- For a little bit of adventure along the coast, visit the Colwyn Bay Watersports Centre. Their friendly and experienced instructors are waiting to help get beginners out on the water for the first time. They provide kayak, paddle board and canoe hire from the beach everyday throughout the season, with no need to book.
- At Bridlewood Riding Centre all visitors are greeted with a warm welcome and are happy for you to go and look around the stables at any time. They offer beach rides, hacks, lessons and Own a Pony Days. A great activity for all the family.
- Visit Wordsworth’s House in Grasmere, this whitewashed cottage near Grasmere was William Wordsworth’s first home in the Lake District. Now owned by the Wordsworth Trust, the cottage is full of memorabilia, including the poet’s ice-skates, his passport, a pair of his reading glasses and a portrait of one of his favourite dogs, Pepper, given to him as a present by Sir Walter Scott.
- A hallowed name amongst fell walkers, Great Langdale is home to some of the Lake District’s most iconic hikes. Most people choose to tackle the Langdale Pikes, a spiky chain of hills on the valley’s northern side, but more experienced hikers might feel up to the challenging circuit along the Crinkle Crags and Bowfell.
- Take a drive through Borrowdale, Butermere and Honister Slate Mine. With its green fields, cob cottages, drystone walls and rolling fells, Borrowdale sums up the spirit of the Lake District Landscape. Neighbouring Buttermere feels altogether wilder and emptier; its twin lakes, Buttermere and Crummock Water, are overlooked by a string of dramatic fells. Separating the two valleys, the windswept Honister Pass is home to one of the Lake District’s last working slate mines, where you can take a one and a half hour tour.
- Visit the Home of Beatrix Potter at Hill Top where the author created some of her best-known stories. She bought the house in 1905 and bequeathed it to the National Trust following her death in 1943. Potter scholars will spot many features from the author’s illustrations - including Mrs Tiggywinkle’s kitchen and Mr MacGregor’s cottage garden.
- Take a trip to the Lake District’s original gastropub, The Drunken Duck. Perched on a hilltop between Coniston and Hawkshead the food is well and truly restaurant standard. It is a lovely place to dine with the rustic-chic beamed bar full of antiques and sporting prints, and the menu revolves around British classics such as pig’s cheek, venison haunch and pork belly with faggots, washed down with ales from the in-house Barngates Brewery.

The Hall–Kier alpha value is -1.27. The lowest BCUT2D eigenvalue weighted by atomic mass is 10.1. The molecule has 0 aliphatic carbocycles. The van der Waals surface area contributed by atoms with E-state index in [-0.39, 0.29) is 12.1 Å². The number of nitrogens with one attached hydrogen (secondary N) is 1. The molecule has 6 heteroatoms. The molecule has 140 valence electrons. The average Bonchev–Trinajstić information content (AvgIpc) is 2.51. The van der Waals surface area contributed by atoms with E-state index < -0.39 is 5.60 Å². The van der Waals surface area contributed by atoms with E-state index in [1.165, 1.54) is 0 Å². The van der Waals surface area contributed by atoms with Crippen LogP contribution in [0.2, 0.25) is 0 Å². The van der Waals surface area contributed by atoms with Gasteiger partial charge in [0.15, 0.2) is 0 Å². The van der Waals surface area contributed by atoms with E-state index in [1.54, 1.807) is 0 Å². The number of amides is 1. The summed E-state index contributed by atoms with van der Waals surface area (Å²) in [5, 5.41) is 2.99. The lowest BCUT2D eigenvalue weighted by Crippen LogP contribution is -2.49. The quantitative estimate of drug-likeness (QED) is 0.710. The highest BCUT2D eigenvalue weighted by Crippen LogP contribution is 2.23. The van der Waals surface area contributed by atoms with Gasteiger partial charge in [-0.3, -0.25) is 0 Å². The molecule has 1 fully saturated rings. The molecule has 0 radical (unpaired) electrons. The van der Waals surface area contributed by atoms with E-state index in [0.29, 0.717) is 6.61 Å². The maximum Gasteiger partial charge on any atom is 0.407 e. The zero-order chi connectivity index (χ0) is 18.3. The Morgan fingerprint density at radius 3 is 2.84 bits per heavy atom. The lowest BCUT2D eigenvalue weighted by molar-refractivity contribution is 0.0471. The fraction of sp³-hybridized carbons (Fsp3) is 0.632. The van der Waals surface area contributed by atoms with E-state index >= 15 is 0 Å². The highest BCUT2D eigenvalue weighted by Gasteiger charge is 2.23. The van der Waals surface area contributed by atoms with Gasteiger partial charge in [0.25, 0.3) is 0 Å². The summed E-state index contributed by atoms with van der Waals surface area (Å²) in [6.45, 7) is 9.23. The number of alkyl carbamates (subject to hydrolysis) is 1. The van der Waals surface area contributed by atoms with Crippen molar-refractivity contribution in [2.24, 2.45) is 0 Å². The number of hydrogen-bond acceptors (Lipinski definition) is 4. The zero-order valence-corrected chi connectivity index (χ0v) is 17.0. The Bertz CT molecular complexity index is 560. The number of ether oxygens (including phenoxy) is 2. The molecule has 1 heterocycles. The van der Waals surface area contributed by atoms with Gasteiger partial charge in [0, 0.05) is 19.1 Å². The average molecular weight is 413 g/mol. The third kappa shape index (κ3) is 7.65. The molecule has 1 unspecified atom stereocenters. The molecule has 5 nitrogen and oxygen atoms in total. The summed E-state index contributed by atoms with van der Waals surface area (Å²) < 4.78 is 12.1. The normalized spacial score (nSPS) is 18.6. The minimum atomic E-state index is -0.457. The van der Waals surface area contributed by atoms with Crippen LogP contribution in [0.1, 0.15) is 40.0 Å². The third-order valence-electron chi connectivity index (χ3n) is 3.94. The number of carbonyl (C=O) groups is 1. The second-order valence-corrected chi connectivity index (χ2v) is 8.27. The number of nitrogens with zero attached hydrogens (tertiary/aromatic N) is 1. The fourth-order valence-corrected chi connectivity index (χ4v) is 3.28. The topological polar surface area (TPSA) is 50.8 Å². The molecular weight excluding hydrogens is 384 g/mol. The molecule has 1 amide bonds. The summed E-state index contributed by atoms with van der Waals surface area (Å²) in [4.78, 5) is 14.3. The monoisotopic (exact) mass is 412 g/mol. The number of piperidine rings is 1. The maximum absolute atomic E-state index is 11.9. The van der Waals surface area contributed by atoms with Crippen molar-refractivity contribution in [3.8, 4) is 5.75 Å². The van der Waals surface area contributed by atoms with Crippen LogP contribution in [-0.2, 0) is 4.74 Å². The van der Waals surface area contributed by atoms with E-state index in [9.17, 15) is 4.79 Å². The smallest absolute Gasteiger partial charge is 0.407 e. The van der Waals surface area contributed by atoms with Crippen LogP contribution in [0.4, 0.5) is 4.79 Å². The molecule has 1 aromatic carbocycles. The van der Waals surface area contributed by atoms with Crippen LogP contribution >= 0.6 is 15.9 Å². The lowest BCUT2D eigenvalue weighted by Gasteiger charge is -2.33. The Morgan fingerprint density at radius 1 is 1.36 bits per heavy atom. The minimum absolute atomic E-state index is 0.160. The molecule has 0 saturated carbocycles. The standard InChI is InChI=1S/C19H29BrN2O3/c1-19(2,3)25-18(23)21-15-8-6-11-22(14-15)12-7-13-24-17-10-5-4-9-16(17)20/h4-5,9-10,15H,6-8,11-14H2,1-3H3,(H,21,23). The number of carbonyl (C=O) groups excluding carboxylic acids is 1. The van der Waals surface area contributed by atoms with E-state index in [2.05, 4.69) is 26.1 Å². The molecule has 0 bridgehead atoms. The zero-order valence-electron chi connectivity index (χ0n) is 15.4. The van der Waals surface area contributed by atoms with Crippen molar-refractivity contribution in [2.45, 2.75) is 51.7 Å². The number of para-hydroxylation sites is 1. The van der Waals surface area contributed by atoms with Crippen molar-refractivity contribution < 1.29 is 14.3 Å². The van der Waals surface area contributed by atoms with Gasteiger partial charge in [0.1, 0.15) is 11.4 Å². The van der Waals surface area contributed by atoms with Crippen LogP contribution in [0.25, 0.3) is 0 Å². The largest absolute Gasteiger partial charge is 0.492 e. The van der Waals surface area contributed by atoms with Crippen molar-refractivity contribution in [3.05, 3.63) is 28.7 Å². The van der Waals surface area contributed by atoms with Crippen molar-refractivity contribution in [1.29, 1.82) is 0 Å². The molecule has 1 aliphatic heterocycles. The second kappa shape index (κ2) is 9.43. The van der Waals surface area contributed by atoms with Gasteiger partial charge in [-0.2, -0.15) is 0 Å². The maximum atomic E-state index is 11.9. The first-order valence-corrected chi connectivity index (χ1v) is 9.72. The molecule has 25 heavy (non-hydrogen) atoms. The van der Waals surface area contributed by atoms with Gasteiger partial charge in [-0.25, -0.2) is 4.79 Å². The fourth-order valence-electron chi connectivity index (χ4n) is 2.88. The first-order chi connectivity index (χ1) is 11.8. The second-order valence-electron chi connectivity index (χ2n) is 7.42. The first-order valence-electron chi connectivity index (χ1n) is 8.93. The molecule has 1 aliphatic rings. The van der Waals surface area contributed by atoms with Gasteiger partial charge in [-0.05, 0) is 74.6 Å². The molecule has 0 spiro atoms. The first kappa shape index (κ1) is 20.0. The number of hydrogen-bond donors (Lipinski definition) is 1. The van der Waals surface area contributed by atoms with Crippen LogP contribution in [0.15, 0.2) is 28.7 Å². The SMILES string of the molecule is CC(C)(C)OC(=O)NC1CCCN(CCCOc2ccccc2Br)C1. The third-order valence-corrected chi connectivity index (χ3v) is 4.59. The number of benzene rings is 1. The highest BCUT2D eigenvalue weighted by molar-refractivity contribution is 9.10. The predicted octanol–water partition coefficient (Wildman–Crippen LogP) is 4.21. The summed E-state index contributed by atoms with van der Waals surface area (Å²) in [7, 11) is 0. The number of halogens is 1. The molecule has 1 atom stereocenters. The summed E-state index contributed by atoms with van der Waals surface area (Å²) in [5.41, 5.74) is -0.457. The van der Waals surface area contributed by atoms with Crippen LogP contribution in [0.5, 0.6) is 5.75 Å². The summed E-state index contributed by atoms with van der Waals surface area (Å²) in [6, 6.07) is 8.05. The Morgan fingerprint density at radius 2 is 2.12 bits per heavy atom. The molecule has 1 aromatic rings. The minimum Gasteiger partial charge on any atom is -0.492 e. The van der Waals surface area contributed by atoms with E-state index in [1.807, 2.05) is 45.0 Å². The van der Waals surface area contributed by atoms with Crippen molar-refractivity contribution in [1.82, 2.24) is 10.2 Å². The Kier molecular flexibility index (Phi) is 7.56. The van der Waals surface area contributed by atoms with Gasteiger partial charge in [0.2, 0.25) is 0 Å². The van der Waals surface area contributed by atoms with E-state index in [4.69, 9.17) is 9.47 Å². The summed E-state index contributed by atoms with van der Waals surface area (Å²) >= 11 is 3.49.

- In business since 1854, Sarah Nelson’s Gingerbread Shop next to the village church makes Grasmere’s essential souvenir. Traditional gingerbread with a half-biscuity, half-caked texture is served by ladies dressed in frilly pinafores and starched bonnets to give you a taste of how the shop was run over 150 years ago.
- To get a real feel for the surrounding area, take a Mountain Goat Tour. They provide a variety of award winning guided tours that reach every corner of the lakes, they also offer tours to Hadrian’s Wall and the Yorkshire Dales National Park.
- Windermere Lake Cruises offer cruises from 45 minutes to 3 hours on England’s largest lake - or you can even spend all day on and around the lake with the Freedom of the Lake ticket. This spectacular voyage gives the traveller magnificent views of mountain scenery, secluded bays and the many wooded islands.
- A great day out is a trip to The World of Beatrix Potter. As you step inside the attraction you can explore the wonderful landscape as all twenty-three of the magical tales are brought to life, recreating sights, sounds and smells in 3D displays. There’s a chance to meet your favourite characters, Squirrel Nutkin, Mrs Tiggywinkle and Mr Tod, not forgetting the most famous character of all, Peter Rabbit!
- The Lakeland Motor Museum offers the opportunity to explore the fascinating collection of over 30,000 exhibits that trace the development of road transport throughout the twentieth century - cycles, motorbikes, motor cars, and automobilia. Housed in a converted mill just minutes from Lake Windermere, the museum offers joint tickets with Windermere Lake Cruises. Much more than a museum, the local history and period shopping displays, authentic recreations and picturesque riverside cafe makes it a great day out for the whole family.
- Windermere Canoe & Kayak Shop and Hire gives you the chance to experience the lakes on canoe, kayak, paddleboard, and bikes. If you fancy a good cycle ride, collect your bike from the Boathouse at Ferry Nab in Bowness and from here you can instantly access traffic free bike routes on the quiet western shores of Windermere via a short ferry crossing.